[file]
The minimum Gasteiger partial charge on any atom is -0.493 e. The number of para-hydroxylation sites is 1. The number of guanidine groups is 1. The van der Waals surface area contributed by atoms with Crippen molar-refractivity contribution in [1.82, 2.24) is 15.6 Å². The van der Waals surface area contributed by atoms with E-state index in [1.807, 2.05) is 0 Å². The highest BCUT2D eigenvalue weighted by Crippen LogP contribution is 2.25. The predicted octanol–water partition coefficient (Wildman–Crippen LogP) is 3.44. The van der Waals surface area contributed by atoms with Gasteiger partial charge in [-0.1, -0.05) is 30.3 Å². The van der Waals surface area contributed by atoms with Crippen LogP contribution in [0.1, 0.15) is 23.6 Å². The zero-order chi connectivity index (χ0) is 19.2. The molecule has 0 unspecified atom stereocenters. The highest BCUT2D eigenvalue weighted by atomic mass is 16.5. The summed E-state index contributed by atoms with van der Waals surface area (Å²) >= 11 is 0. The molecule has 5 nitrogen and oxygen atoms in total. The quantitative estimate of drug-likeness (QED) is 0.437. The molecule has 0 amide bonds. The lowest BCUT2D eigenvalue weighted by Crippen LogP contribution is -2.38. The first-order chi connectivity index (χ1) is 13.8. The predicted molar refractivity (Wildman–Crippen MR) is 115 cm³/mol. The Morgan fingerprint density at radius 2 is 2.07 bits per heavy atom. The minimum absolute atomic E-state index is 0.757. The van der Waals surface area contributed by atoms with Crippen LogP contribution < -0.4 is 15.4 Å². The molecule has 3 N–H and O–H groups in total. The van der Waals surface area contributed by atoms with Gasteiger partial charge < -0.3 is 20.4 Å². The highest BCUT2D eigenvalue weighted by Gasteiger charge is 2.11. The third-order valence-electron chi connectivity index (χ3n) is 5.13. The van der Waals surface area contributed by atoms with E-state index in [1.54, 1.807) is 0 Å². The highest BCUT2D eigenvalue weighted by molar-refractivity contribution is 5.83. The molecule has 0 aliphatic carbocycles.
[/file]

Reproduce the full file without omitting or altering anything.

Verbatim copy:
The minimum Gasteiger partial charge on any atom is -0.493 e. The number of para-hydroxylation sites is 1. The number of guanidine groups is 1. The van der Waals surface area contributed by atoms with Crippen molar-refractivity contribution in [1.82, 2.24) is 15.6 Å². The van der Waals surface area contributed by atoms with E-state index in [1.807, 2.05) is 0 Å². The highest BCUT2D eigenvalue weighted by Crippen LogP contribution is 2.25. The predicted octanol–water partition coefficient (Wildman–Crippen LogP) is 3.44. The van der Waals surface area contributed by atoms with Gasteiger partial charge in [-0.1, -0.05) is 30.3 Å². The van der Waals surface area contributed by atoms with Crippen LogP contribution in [0.1, 0.15) is 23.6 Å². The zero-order chi connectivity index (χ0) is 19.2. The molecule has 0 unspecified atom stereocenters. The highest BCUT2D eigenvalue weighted by atomic mass is 16.5. The summed E-state index contributed by atoms with van der Waals surface area (Å²) >= 11 is 0. The molecule has 5 nitrogen and oxygen atoms in total. The quantitative estimate of drug-likeness (QED) is 0.437. The molecule has 0 amide bonds. The lowest BCUT2D eigenvalue weighted by Crippen LogP contribution is -2.38. The first-order chi connectivity index (χ1) is 13.8. The predicted molar refractivity (Wildman–Crippen MR) is 115 cm³/mol. The Morgan fingerprint density at radius 2 is 2.07 bits per heavy atom. The minimum absolute atomic E-state index is 0.757. The van der Waals surface area contributed by atoms with Crippen LogP contribution < -0.4 is 15.4 Å². The molecule has 3 N–H and O–H groups in total. The van der Waals surface area contributed by atoms with Gasteiger partial charge < -0.3 is 20.4 Å². The highest BCUT2D eigenvalue weighted by Gasteiger charge is 2.11. The third-order valence-electron chi connectivity index (χ3n) is 5.13. The van der Waals surface area contributed by atoms with E-state index in [1.54, 1.807) is 0 Å². The highest BCUT2D eigenvalue weighted by molar-refractivity contribution is 5.83. The molecule has 0 aliphatic carbocycles.